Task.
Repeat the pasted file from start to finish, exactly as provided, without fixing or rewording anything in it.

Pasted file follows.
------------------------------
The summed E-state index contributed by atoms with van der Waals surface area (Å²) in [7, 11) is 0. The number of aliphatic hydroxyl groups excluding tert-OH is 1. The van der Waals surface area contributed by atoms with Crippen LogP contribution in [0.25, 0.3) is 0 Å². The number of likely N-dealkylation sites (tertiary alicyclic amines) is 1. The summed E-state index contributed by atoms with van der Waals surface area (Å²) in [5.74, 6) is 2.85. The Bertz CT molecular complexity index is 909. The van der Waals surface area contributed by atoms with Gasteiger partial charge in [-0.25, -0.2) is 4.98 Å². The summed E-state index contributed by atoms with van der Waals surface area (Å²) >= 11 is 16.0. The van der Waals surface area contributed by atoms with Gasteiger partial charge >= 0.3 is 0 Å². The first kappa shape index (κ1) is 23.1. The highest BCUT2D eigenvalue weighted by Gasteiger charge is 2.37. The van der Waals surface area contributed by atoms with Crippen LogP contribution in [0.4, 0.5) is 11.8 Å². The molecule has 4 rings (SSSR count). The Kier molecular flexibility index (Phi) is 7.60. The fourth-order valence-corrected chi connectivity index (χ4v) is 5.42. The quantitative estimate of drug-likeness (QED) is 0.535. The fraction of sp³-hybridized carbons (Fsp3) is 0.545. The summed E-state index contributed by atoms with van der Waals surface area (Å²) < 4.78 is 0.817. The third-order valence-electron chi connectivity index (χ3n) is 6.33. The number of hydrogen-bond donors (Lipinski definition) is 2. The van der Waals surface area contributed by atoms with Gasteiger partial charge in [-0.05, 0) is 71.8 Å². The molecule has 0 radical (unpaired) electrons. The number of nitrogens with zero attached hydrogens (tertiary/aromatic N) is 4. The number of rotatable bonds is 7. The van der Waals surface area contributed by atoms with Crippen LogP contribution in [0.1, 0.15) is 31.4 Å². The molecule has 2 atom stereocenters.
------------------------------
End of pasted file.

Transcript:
The summed E-state index contributed by atoms with van der Waals surface area (Å²) in [7, 11) is 0. The number of aliphatic hydroxyl groups excluding tert-OH is 1. The van der Waals surface area contributed by atoms with Crippen LogP contribution in [0.25, 0.3) is 0 Å². The number of likely N-dealkylation sites (tertiary alicyclic amines) is 1. The summed E-state index contributed by atoms with van der Waals surface area (Å²) in [5.74, 6) is 2.85. The Bertz CT molecular complexity index is 909. The van der Waals surface area contributed by atoms with Gasteiger partial charge in [-0.25, -0.2) is 4.98 Å². The summed E-state index contributed by atoms with van der Waals surface area (Å²) >= 11 is 16.0. The van der Waals surface area contributed by atoms with Gasteiger partial charge >= 0.3 is 0 Å². The first kappa shape index (κ1) is 23.1. The highest BCUT2D eigenvalue weighted by Gasteiger charge is 2.37. The van der Waals surface area contributed by atoms with Crippen LogP contribution in [0.4, 0.5) is 11.8 Å². The molecule has 4 rings (SSSR count). The Kier molecular flexibility index (Phi) is 7.60. The fourth-order valence-corrected chi connectivity index (χ4v) is 5.42. The quantitative estimate of drug-likeness (QED) is 0.535. The fraction of sp³-hybridized carbons (Fsp3) is 0.545. The summed E-state index contributed by atoms with van der Waals surface area (Å²) < 4.78 is 0.817. The third-order valence-electron chi connectivity index (χ3n) is 6.33. The number of hydrogen-bond donors (Lipinski definition) is 2. The van der Waals surface area contributed by atoms with Gasteiger partial charge in [-0.05, 0) is 71.8 Å². The molecule has 0 radical (unpaired) electrons. The number of nitrogens with zero attached hydrogens (tertiary/aromatic N) is 4. The number of rotatable bonds is 7. The van der Waals surface area contributed by atoms with Crippen LogP contribution in [0.1, 0.15) is 31.4 Å². The molecule has 2 atom stereocenters.